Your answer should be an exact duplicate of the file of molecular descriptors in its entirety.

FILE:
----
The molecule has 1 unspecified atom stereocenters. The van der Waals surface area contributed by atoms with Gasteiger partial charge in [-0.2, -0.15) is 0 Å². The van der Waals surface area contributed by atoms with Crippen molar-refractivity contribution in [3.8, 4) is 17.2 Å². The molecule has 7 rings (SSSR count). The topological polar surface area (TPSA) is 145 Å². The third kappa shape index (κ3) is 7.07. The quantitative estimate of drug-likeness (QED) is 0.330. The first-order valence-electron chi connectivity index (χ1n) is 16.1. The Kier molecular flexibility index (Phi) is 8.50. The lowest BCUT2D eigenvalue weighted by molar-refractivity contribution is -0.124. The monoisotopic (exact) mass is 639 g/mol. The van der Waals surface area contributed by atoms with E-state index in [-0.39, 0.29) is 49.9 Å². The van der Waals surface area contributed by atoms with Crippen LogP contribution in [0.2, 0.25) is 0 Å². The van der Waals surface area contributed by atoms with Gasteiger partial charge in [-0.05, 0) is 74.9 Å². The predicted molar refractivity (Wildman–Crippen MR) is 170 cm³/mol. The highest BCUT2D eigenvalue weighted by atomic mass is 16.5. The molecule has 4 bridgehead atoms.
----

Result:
The molecule has 1 unspecified atom stereocenters. The van der Waals surface area contributed by atoms with Gasteiger partial charge in [-0.2, -0.15) is 0 Å². The van der Waals surface area contributed by atoms with Crippen molar-refractivity contribution in [3.8, 4) is 17.2 Å². The molecule has 7 rings (SSSR count). The topological polar surface area (TPSA) is 145 Å². The third kappa shape index (κ3) is 7.07. The quantitative estimate of drug-likeness (QED) is 0.330. The first-order valence-electron chi connectivity index (χ1n) is 16.1. The Kier molecular flexibility index (Phi) is 8.50. The lowest BCUT2D eigenvalue weighted by molar-refractivity contribution is -0.124. The monoisotopic (exact) mass is 639 g/mol. The van der Waals surface area contributed by atoms with E-state index in [-0.39, 0.29) is 49.9 Å². The van der Waals surface area contributed by atoms with Crippen LogP contribution in [0.2, 0.25) is 0 Å². The van der Waals surface area contributed by atoms with Gasteiger partial charge in [-0.05, 0) is 74.9 Å². The predicted molar refractivity (Wildman–Crippen MR) is 170 cm³/mol. The highest BCUT2D eigenvalue weighted by atomic mass is 16.5. The molecule has 4 bridgehead atoms.